Jenna Valleriani is a PhD candidate in Sociology and the Collaborative Program in Addiction Studies. Her research looks at social movements, entrepeurship and the emergence of new industries. Her dissertation is titled, “ ‘The Green Rush’: Social Movements, Entrepreneurship and the Emerging Medical Cannabis Industry in Canada. Jenna recently published an Op Ed in the Globe and Mail discussing the proposed age restrictions on legal access to marijuana. The piece appeared on Thursday, June 30, 2016 and the complete article is available online . The following is an excerpt of the longer article.
Prohibit marijuana for Canadians under 25? How about a hit of reality
The federal government announced Thursday that it would create a task force to handle marijuana legalization. Led by former deputy prime minister Anne McLellan, the task force will feature nine individuals with varying expertise. In the announcement, Health Minister Jane Philpott declared the legalization of cannabis will be “comprehensive and evidence-based”, and yet in the same breath, reminded Canadians “marijuana has negative effects on young brains and brain development in adolescence”.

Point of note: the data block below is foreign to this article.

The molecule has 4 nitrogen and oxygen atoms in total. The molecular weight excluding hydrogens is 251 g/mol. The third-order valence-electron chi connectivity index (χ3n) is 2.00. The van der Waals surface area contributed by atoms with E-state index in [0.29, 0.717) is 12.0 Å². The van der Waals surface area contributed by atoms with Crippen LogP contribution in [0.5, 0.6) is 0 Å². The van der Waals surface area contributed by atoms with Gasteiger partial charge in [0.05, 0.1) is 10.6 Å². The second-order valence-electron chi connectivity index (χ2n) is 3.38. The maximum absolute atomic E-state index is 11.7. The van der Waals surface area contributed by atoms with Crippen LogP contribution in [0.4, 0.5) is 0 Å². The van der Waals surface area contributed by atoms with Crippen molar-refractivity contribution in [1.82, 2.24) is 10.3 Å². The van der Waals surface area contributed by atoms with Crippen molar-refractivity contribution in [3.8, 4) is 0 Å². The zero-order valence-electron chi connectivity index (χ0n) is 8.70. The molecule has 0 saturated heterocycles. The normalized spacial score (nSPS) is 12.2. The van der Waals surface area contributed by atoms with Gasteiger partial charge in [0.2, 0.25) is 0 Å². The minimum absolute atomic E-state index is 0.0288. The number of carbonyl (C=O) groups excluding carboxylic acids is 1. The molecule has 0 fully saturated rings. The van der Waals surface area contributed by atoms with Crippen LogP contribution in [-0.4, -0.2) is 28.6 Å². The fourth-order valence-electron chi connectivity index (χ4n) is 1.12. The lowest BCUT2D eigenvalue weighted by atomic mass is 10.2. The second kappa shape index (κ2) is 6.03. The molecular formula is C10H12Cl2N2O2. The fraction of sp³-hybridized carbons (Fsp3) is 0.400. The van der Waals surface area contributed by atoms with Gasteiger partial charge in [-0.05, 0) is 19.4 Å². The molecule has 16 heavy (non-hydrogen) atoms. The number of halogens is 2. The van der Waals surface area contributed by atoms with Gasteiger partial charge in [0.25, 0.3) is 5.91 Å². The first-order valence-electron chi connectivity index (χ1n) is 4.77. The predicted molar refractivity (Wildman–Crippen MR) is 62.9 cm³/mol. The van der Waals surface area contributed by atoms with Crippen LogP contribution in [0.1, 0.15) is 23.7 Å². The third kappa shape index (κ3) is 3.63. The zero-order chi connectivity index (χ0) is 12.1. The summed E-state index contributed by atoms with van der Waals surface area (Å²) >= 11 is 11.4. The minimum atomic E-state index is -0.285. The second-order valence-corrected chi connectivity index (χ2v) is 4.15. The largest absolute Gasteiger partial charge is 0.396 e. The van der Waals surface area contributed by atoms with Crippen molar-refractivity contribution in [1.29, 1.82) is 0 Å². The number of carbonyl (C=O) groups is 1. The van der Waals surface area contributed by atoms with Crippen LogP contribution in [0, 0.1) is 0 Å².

What Dr. Philpott didn’t acknowledge is that this body of scientific evidence is still being debated in the scientific literature: it’s incomplete and has never actually established that marijuana is the cause in these outcomes of cognitive deficiency. We have also never established what the actual duration of that impairment may be.
Meanwhile, the protecting youth argument has become the cornerstone of what responsible and restrictive legal cannabis access will look like. However, under the guise of trying to protect young people, history illustrates we often end up criminalizing and victimizing them even further. The reiteration of this “concrete evidence” has led some to debate whether cannabis should follow provincial drinking ages, or if access should only be afforded to those who are 25 years of age and older.